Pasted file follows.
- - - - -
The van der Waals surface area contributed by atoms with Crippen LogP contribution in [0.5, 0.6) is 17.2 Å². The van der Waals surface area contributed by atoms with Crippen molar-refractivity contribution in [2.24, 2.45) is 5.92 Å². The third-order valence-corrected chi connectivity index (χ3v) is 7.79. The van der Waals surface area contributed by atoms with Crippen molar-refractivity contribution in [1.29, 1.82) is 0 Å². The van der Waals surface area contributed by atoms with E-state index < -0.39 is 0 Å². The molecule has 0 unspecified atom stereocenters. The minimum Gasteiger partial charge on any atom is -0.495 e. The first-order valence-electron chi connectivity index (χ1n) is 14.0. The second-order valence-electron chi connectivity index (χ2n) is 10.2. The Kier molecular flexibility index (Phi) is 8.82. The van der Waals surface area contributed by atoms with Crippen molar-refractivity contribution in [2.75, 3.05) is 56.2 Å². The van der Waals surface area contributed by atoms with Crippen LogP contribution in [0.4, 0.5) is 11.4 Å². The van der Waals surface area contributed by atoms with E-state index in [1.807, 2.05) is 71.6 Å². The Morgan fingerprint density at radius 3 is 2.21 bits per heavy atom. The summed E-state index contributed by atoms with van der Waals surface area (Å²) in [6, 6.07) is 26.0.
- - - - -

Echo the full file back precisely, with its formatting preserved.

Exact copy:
The van der Waals surface area contributed by atoms with Crippen LogP contribution in [0.5, 0.6) is 17.2 Å². The van der Waals surface area contributed by atoms with Crippen molar-refractivity contribution in [2.24, 2.45) is 5.92 Å². The third-order valence-corrected chi connectivity index (χ3v) is 7.79. The van der Waals surface area contributed by atoms with Crippen molar-refractivity contribution in [1.29, 1.82) is 0 Å². The van der Waals surface area contributed by atoms with E-state index < -0.39 is 0 Å². The molecule has 0 unspecified atom stereocenters. The minimum Gasteiger partial charge on any atom is -0.495 e. The first-order valence-electron chi connectivity index (χ1n) is 14.0. The second-order valence-electron chi connectivity index (χ2n) is 10.2. The Kier molecular flexibility index (Phi) is 8.82. The van der Waals surface area contributed by atoms with Crippen molar-refractivity contribution in [2.75, 3.05) is 56.2 Å². The van der Waals surface area contributed by atoms with Crippen LogP contribution in [0.4, 0.5) is 11.4 Å². The van der Waals surface area contributed by atoms with E-state index in [1.807, 2.05) is 71.6 Å². The Morgan fingerprint density at radius 3 is 2.21 bits per heavy atom. The summed E-state index contributed by atoms with van der Waals surface area (Å²) in [6, 6.07) is 26.0.